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A new attempt at making piston rings

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  • That's not even a v-groove holder. It's a flat bottom. Shame on me.
    Brian Rupnow
    Design engineer
    Barrie, Ontario, Canada

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    • I just got a quote from Caliber Industrial Supply in Ontario for one Thin-bit holder and two very narrow carbide tips (which they sell in minimum quantities of 10) for a grand total of $429.00 Canadian funds. This makes the $75 I just paid for a double ended HSS tool look pretty darned cheap by comparison.---Brian
      Brian Rupnow
      Design engineer
      Barrie, Ontario, Canada

      Comment


      • Originally posted by brian Rupnow View Post
        I just got a quote from Caliber Industrial Supply in Ontario for one Thin-bit holder and two very narrow carbide tips (which they sell in minimum quantities of 10) for a grand total of $429.00 Canadian funds. This makes the $75 I just paid for a double ended HSS tool look pretty darned cheap by comparison.---Brian
        I have both commercial and homemade thinbit holders. They are pretty easy to make. Prices north of the border are just insane. They have packages of assorted size bits, I have a couple packs.

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        • Many years ago I made toolholder that held a dnmg insert on the side. That allowed me to grind spent inserts into special small grooving tools. Worked great and I still use it quite a bit. Even though the tip is gone on an insert, there is still a useable chuck of good carbide contained within. Remember the goal of a machinist is simply to present a suitable cutting edge to the work piece to do the job at hand....

          Some old timers I used to work with would braze an old insert to a chunk of steel, resharpening into whatever edge they needed. They'd use it till it was gone, then braze another one on. Whatever works.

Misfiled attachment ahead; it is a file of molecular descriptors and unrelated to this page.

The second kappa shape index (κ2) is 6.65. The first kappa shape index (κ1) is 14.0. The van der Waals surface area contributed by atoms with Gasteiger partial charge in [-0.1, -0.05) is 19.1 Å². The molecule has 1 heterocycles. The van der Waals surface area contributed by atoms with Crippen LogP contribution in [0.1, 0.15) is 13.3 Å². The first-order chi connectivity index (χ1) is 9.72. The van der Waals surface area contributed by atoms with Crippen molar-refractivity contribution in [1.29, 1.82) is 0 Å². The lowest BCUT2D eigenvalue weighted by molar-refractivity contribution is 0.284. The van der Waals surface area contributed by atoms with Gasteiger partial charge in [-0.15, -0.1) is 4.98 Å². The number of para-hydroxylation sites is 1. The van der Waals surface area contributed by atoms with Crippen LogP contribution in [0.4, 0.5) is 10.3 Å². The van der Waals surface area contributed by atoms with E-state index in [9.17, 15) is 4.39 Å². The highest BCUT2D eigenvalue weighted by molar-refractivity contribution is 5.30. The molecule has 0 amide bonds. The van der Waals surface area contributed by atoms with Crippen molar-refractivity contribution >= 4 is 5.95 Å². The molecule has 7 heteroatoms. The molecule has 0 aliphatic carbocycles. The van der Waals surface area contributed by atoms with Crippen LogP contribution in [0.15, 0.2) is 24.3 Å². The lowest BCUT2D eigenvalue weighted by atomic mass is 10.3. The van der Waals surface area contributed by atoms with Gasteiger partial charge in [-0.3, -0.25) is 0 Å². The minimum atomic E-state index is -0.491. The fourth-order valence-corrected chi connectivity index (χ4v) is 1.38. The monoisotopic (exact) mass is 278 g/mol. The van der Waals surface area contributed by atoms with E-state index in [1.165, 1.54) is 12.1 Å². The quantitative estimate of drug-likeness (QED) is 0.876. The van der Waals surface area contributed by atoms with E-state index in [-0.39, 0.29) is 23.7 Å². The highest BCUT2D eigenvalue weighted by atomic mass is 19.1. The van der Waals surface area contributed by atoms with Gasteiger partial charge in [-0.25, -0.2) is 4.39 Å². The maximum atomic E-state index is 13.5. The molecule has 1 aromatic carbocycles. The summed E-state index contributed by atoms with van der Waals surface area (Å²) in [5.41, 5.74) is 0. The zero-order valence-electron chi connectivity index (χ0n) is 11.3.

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          • Originally posted by Dan Dubeau View Post
            Some old timers I used to work with would braze an old insert to a chunk of steel, resharpening into whatever edge they needed. They'd use it till it was gone, then braze another one on. Whatever works.
            I have done that many times to whip up a boring bar, works great.

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            • Originally posted by Sparky_NY View Post

              I have done that many times to whip up a boring bar, works great.
              Yup, it's an arrow worth having in your quiver for sure.

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              • This is a video I made today, 11-june-2021 of my vertical i.c. engine 2021. I have been trying to make a set of cast iron rings for the piston, and as part of that I built a new cylinder and new piston to accept cast iron rings, but ultimately I was not successful. Finally I decided that I should put this engine back together, so I enlarged the top ring groove to .093" wide x 0.058" deep and put a Viton ring on it. This engine can now go up on the shelf with all of my other engines. I am still after cast iron rings that actually work, but will be trying them out on a different engine that is a lot simpler to take apart and access the piston.----Brian
                https://www.youtube.com/watch?v=05WlBP_TUFw
                Brian Rupnow
                Design engineer
                Barrie, Ontario, Canada

                Comment


                • And this is one of my other engines which I tried to run cast iron rings on and failed miserably. I have restored the original piston with a Viton ring on it, and of course it runs like a trooper. I wanted to make sure that both engines ran well before putting them back up "on the shelf". This engine is a noisy devil, because the spur gears are not enclosed in a metal housing. I am still pursuing the cast iron ring magic, but I'm not there yet. I have another engine to try cast iron rings on, but it is a much simpler engine to change pistons on.----Brian
                  https://www.youtube.com/watch?v=LTsawOLaNGU
                  Brian Rupnow
                  Design engineer
                  Barrie, Ontario, Canada

                  Comment

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